United Arab Emirates Travel Guide
Shepherd Entertainment takes you on a tour of Dubai, a city and emirate in the United Arab Emirates.
The United Arab Emirates are also called the pearls of the Persian Gulf. The confederation stretching
across 83000 square kilometers spreads on the Arabian Peninsula in the midst of Qatar, Oman and Suadi
Arabia. The seven Emirates, Abu Dhabi, Dubai, Ash Sharjah, Ras Al Khaimah, Al Fujaira, Umm Al
Qaiwain, and Adjman established a political and economic federation on the 2nd of December 1971. The
capitals bear the names of the Emirates. The largest city is Abu Dhabi, the most well known is Dubai.
Visitors have the possibility to see the sights by helicopter from where the contrast can readily be seen.
While magnificent sights shiny concrete and metal and glass skyscrapers dominate, in the distance
underneath them, the old buildings with wind towers still stand, the covered bazaars, the souks, the
busy markets and colorful ports. And at the edge of the city, the huge sand dunes of the desert begin.
Approximately 4 million people live in the United Arab Emirates, 85% of them are urbanites, since only
1% of the country’s territory is habitable. Only the Bedouins living their tribal life are able to tolerate
their nomad circumstances in the desert.
Part of the plains covered with sand dunes belongs to the great Arabian desert, Al Rub Alkali, there are
only a few oases and these are sometimes endangered by the rambling sand dunes. Dunes are known
to ramble several hundreds of kilometers. They try to defend the settlements against these by planting
forest belts. Lately, eucalyptus trees have been imported from Australia and these are watered by
underground pipe lines. More than 50 years have passed since geologists searched for water under the
sand of the desert. They made trial borings and hit oil instead of water.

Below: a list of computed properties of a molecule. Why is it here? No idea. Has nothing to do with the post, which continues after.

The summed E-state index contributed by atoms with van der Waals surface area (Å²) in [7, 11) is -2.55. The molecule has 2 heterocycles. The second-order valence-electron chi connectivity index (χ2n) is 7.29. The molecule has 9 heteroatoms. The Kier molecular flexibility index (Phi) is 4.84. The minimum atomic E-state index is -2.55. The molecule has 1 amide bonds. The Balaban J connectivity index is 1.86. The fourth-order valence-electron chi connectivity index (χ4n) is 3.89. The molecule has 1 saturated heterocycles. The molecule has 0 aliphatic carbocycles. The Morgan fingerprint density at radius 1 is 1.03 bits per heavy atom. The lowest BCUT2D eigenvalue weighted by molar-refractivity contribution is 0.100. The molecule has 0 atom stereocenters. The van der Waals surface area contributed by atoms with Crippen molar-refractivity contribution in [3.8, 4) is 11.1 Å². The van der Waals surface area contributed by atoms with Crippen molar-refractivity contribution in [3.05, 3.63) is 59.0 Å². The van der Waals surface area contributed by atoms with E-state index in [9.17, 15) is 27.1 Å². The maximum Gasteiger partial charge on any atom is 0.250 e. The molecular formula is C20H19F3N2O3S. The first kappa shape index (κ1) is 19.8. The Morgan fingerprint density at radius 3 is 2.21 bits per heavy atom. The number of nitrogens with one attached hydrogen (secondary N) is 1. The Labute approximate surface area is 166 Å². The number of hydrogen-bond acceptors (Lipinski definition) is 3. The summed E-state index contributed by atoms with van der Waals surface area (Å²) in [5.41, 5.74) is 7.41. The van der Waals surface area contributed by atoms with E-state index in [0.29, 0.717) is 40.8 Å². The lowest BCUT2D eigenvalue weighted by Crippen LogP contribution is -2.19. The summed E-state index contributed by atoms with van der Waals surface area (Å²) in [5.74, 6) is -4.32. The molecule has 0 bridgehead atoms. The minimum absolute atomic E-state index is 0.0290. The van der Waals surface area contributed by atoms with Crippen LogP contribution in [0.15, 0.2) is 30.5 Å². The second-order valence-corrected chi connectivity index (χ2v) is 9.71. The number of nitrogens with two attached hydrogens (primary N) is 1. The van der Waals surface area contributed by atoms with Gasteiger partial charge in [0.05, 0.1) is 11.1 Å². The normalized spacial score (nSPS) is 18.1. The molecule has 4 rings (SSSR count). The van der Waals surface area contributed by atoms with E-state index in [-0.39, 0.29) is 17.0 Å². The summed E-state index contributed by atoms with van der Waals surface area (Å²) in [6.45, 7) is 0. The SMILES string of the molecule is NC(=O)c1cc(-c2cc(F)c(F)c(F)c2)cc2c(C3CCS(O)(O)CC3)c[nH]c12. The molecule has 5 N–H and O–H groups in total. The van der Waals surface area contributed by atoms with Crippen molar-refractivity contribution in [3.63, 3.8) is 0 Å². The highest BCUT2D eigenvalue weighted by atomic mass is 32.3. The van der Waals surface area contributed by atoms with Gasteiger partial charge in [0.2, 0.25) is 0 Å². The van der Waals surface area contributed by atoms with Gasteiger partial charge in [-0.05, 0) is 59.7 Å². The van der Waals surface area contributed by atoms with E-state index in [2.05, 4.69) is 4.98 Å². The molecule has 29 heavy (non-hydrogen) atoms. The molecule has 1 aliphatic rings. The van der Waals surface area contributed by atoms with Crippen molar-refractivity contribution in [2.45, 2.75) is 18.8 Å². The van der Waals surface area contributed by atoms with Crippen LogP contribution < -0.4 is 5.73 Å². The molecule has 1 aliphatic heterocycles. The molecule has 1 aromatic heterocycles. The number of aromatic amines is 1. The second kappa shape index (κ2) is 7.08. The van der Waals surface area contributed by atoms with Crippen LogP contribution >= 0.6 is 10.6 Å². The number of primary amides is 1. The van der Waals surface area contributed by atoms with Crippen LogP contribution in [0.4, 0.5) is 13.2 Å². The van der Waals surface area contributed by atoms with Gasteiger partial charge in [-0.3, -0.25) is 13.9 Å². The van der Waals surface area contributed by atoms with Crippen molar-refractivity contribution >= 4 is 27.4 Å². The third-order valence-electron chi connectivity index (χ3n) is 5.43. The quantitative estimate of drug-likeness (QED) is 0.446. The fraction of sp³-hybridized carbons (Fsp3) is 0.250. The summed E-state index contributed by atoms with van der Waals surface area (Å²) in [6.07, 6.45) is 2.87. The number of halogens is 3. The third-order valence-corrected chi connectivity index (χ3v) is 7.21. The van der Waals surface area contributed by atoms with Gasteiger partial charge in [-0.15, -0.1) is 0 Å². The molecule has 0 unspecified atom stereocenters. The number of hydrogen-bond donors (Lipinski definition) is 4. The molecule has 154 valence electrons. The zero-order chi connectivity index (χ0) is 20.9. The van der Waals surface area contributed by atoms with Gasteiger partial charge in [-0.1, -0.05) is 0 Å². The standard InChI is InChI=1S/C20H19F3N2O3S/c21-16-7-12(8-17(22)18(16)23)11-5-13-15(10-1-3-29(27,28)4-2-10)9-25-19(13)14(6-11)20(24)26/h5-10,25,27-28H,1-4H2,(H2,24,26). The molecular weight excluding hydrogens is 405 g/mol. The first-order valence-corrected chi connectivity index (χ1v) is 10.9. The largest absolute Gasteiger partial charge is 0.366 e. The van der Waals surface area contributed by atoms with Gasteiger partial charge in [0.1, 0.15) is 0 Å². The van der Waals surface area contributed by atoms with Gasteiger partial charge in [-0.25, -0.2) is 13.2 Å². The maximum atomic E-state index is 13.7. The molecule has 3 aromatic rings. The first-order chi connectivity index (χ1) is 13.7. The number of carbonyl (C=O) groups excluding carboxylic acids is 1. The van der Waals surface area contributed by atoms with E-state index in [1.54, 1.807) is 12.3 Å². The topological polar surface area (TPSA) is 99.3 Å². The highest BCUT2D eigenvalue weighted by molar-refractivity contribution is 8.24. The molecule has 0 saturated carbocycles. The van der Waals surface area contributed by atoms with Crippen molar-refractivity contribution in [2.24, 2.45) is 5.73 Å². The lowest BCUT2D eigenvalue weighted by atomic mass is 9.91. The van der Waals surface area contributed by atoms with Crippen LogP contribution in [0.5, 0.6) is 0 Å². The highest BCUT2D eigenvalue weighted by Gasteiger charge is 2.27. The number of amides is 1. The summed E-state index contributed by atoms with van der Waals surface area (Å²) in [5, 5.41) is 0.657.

Oil is cheaper than water around here. The black gold changed the life of the Arabian country. Goat and
camel herders, fisherman and agricultural workers until then living in poverty suddenly became
unbelievably rich. A large scale infrastructural development program started from the income deriving
from the oil sales. Nowadays, a highway of 3300 km is available for a country that didn’t know any other
transportation facilities other than horses and camel caravans until 1970.
Dirham is the official currency of the Emirates, the stable exchange rate of which compared to the US
dollar is 3.65. Tourists are recommended to take dollars with them because the dollar is exchanged at
the best rate. It’s worth it to exchange in shops and exchange offices less so at hotel receptions.
Travelers’ checks are accepted by banks only but it’s possible to pay with bank cards almost everywhere
and there are also a lot of ATMs. These can also be used after 1:00 in the afternoon when most of the
banks close. Keep in mind that Friday is a day off here. Dubai is increasingly prided as the mecca of
shopping tourism. Visitors primarily come here for the sake of gold, genuine pearls, textiles and
electronic products but traditional Arabian goods, antiquities and spices also change hands.
Many travelers take advantage of Dubai’s international airport being the transit station of traffic
heading from Europe to the Far East so they spend a few hours in one of the shopping centers until the
departure of their flight. Those short of time can purchase the most important things at the airport.
Since it’s an Islamic country, drinks containing alcohol are expensive. But other products especially gold
and jewelry are much cheaper than in Europe, thanks to the exemption from duties.
The visitors of Dubai wherever they go are not allowed near the tempting shopping centers. There are
more than 20 such facilities with new ones opening continuously. Mainly the districts of Burj Dubai,
Deira, Satwa and Jumeirah can be considered shopping paradises. By finding and exploiting the oil
treasure, unemployment ceased in the United Arab Emirates. What’s more most of the population
consists of immigrants 61% of the 4 million citizens is Arab, 22% is South Asian, 8% is Iranian. The
spoken languages and practiced religions also vary according to this. Almost everybody speaks English
except for the Arabs. This is due to the history of the country. Indian immigrants speak Hindi and Farsi.
96% of the population is Islamic, the followers of Hindi and Christian religions amount to only 4%.
During your stay, be sure to show respect for the local citizens’ sensitivity in regard to their religion,
culture and traditions. Ladies should definitely avoid provocative clothing, miniskirts and anything low
cut. Topless bathing is strictly prohibited on the beaches.
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